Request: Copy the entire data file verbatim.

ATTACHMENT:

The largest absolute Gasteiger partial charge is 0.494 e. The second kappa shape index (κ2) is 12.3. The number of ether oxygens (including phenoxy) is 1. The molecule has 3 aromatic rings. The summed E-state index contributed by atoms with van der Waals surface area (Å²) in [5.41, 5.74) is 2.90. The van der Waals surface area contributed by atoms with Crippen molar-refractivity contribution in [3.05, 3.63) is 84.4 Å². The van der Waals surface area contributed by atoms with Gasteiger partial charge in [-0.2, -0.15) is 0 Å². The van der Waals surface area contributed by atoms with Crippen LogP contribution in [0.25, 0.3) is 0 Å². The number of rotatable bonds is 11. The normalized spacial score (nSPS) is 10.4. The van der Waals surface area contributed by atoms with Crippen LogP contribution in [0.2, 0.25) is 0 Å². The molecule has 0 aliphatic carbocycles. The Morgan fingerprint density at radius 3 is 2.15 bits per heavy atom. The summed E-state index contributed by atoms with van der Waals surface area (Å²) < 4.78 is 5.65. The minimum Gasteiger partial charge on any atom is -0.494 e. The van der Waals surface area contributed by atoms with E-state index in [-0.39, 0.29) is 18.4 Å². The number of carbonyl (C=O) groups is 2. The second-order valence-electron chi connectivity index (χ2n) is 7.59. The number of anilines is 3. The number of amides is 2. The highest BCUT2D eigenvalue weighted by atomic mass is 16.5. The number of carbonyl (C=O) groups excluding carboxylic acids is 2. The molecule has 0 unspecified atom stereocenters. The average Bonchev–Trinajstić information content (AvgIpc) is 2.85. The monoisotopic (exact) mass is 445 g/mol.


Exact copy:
The largest absolute Gasteiger partial charge is 0.494 e. The second kappa shape index (κ2) is 12.3. The number of ether oxygens (including phenoxy) is 1. The molecule has 3 aromatic rings. The summed E-state index contributed by atoms with van der Waals surface area (Å²) in [5.41, 5.74) is 2.90. The van der Waals surface area contributed by atoms with Crippen molar-refractivity contribution in [3.05, 3.63) is 84.4 Å². The van der Waals surface area contributed by atoms with Gasteiger partial charge in [-0.2, -0.15) is 0 Å². The van der Waals surface area contributed by atoms with Crippen LogP contribution in [0.25, 0.3) is 0 Å². The number of rotatable bonds is 11. The normalized spacial score (nSPS) is 10.4. The van der Waals surface area contributed by atoms with Crippen LogP contribution in [0.2, 0.25) is 0 Å². The molecule has 0 aliphatic carbocycles. The Morgan fingerprint density at radius 3 is 2.15 bits per heavy atom. The summed E-state index contributed by atoms with van der Waals surface area (Å²) < 4.78 is 5.65. The minimum Gasteiger partial charge on any atom is -0.494 e. The van der Waals surface area contributed by atoms with E-state index in [-0.39, 0.29) is 18.4 Å². The number of carbonyl (C=O) groups is 2. The second-order valence-electron chi connectivity index (χ2n) is 7.59. The number of anilines is 3. The number of amides is 2. The highest BCUT2D eigenvalue weighted by atomic mass is 16.5. The number of carbonyl (C=O) groups excluding carboxylic acids is 2. The molecule has 0 unspecified atom stereocenters. The average Bonchev–Trinajstić information content (AvgIpc) is 2.85. The monoisotopic (exact) mass is 445 g/mol.